I’ve been watching the Olympics as much as I can. Even with the disappointing TV coverage, it’s hard not to get sucked into the excitement. The talent and obvious hard work of the athletes is impressive and inspirational. One thing that’s struck me during these games is the obsession with getting gold. Silver has brought many to tears and a bronze medal – well, it’s as though they shouldn’t have shown up. For me, just making it to the Olympics is a massive achievement. So, how does this relate to Internet marketing?
When it comes to search rankings, it’s generally believed that if you rank past page 3, you won’t generate a lot of traffic. Many assume folks will do another search before digging this far through the pages. I think if you can get a result on the first 3 pages for a searched keyword, you’ll get some action. It’s like qualifying for the Olympics.
Getting to the Olympics is certainly an achievement. Even for the lower searched keywords, there’s usually competition. Sometimes you can luck your way in. Sometimes you may get there without trying. Overall, it takes some work. Even with a top 3 page result, it’s not going to be good enough. If the website is to be a valuable business component, you’re going to want to get to the top. Gold.
There’s definitely something to be said for that top spot. A Google search #1 spot generally gets 38% of clicks, 2nd gets around 20% and 3rd about 10% and then it’s downhill from there. Excluding geotargeting and personalized results, the differences between the top 3 spots can sometimes be pretty significant. You might think the best thing to do is shoot for #1 for the most popular keyword? Well, there’s a bit more to it than that. If your height is 5’3″, does it make sense to compete as a high jumper? How about a 120lb shot putter? You still need to determine what’s relevant and achievable.
When it comes to sport, you generally work out what you’re good at when you’re young. Some may get pushed into certain sports and others fall into a sport. If your goal is to win gold at the Olympics, it makes sense to choose a sport that’s actually included in the games. Keyword selection is a little like this as well. There’s some initial figuring out to do. You need to do your research and see what’s currently performing via analytics. Ask people around you. Use your gut instinct. Experience helps as well.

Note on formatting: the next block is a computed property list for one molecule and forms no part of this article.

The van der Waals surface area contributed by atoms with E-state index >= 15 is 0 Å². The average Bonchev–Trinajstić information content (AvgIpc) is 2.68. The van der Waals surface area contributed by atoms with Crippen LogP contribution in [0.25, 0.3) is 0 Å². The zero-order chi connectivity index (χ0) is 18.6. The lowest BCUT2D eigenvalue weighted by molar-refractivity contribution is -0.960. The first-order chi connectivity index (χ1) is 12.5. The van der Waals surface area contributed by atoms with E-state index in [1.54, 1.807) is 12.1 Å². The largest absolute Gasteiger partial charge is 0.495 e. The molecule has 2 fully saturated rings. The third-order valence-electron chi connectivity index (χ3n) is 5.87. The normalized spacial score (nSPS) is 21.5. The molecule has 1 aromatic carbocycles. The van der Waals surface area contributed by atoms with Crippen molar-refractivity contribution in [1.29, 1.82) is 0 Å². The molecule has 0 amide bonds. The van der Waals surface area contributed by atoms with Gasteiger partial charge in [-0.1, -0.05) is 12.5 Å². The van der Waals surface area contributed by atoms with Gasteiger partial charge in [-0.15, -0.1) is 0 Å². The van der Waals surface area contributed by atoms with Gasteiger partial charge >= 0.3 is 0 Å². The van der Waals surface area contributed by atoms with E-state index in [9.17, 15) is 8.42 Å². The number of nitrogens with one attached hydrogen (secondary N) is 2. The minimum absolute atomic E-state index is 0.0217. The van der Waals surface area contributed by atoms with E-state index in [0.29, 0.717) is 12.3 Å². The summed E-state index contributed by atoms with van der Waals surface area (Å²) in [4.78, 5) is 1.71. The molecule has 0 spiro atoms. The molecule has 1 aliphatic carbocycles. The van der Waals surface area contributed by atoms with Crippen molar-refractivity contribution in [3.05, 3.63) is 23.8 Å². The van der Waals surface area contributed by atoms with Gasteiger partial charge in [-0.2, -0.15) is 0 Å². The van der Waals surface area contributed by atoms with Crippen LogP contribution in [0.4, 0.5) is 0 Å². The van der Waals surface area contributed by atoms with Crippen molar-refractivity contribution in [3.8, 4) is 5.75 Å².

To work out your keyword selection, do some data crunching through tools such as the Google External Keyword Tool. It also offers suggestions you may not have considered. You’ll also see numbers of searches and a rough estimation of competition. This is very valuable information to start with.
At Dinkum, we’ve held and still hold top spots for some very competitive keyword phrases. But even as we get to know a company and the services it offers, we cannot know it as well as those in the trenches. The greatest success comes from closely working with clients during this initial part of the process. I’ve targeted the right and wrong keywords. Like an Olympic archer, some research has missed the mark while others have hit bang on the bulls-eye. My advice is to not rely on data alone.
Start with the Data: While some people start and finish with the data, this is a shortcoming for young players. You cannot rely on data alone to drive your keyword selection otherwise you are setting yourself up for failure. You can do as many searches v competitors v kei as you like but the reality is more nuanced than that. Like sport, if you’re a good swimmer, there are still a few options to choose from. Butterfly. Backstroke. Breaststroke. Freestyle. If you sell books, you can offer new books, used books, old books or rare books.
Add Relevance: You’re a good swimmer so should you consider diving? How about adding the 100 fly? Scrap keyword phrases that are ‘loosely’ related because they ‘might’ garner some traffic. Chances are they won’t. They’ll be the wrong kind of traffic and they’ll take your focus.
Play To Your Strengths: Keeping focus can be tough especially when you want it all. You’re an injury lawyer, a defense lawyer, a Memphis attorney, a maritime lawyer and a real estate litigator. You might want to select keywords for each one. I’d suggest figuring out what you’re best known for and starting there. You can add other keywords once you gain traction.
Be Patient: This advice might be the opposite of what you expect on the Internet. But just like top athletes, you’re not going to get gold right away. You need lots of work, practice, perseverance, missteps, victories, and adjustments along the way. Don’t give up after the first week.
There’s no denying that getting to the top is good. Getting to the top for a relevant, searched keyword phrase can be the difference between an Usain Bolt gold and Dong Dong gold. Both got the top medal but only one is an international household name. It’s the same with keywords.
Photo Credit: http://www.sxc.hu/photo/1187896